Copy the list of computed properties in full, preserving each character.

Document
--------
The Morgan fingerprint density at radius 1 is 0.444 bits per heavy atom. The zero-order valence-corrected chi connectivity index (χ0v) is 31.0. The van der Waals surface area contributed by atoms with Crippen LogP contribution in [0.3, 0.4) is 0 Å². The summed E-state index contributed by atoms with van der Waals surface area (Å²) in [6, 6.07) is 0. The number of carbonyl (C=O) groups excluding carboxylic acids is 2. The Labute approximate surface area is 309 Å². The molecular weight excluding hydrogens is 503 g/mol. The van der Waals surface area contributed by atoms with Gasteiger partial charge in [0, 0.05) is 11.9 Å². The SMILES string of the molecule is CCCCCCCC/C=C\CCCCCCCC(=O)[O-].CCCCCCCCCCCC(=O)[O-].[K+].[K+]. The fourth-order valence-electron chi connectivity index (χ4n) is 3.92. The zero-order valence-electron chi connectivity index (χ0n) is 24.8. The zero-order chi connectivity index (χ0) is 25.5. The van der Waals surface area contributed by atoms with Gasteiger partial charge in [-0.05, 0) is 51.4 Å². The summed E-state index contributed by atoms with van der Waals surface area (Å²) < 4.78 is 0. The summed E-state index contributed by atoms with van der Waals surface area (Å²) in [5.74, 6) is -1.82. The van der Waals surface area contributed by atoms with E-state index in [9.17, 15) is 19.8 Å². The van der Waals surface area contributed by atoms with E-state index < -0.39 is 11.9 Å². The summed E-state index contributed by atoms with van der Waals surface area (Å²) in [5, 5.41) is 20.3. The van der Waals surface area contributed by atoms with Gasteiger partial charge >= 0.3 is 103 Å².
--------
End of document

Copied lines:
The Morgan fingerprint density at radius 1 is 0.444 bits per heavy atom. The zero-order valence-corrected chi connectivity index (χ0v) is 31.0. The van der Waals surface area contributed by atoms with Crippen LogP contribution in [0.3, 0.4) is 0 Å². The summed E-state index contributed by atoms with van der Waals surface area (Å²) in [6, 6.07) is 0. The number of carbonyl (C=O) groups excluding carboxylic acids is 2. The Labute approximate surface area is 309 Å². The molecular weight excluding hydrogens is 503 g/mol. The van der Waals surface area contributed by atoms with Gasteiger partial charge in [0, 0.05) is 11.9 Å². The SMILES string of the molecule is CCCCCCCC/C=C\CCCCCCCC(=O)[O-].CCCCCCCCCCCC(=O)[O-].[K+].[K+]. The fourth-order valence-electron chi connectivity index (χ4n) is 3.92. The zero-order valence-electron chi connectivity index (χ0n) is 24.8. The zero-order chi connectivity index (χ0) is 25.5. The van der Waals surface area contributed by atoms with Gasteiger partial charge in [-0.05, 0) is 51.4 Å². The summed E-state index contributed by atoms with van der Waals surface area (Å²) < 4.78 is 0. The summed E-state index contributed by atoms with van der Waals surface area (Å²) in [5.74, 6) is -1.82. The van der Waals surface area contributed by atoms with E-state index in [9.17, 15) is 19.8 Å². The van der Waals surface area contributed by atoms with E-state index < -0.39 is 11.9 Å². The summed E-state index contributed by atoms with van der Waals surface area (Å²) in [5, 5.41) is 20.3. The van der Waals surface area contributed by atoms with Gasteiger partial charge >= 0.3 is 103 Å².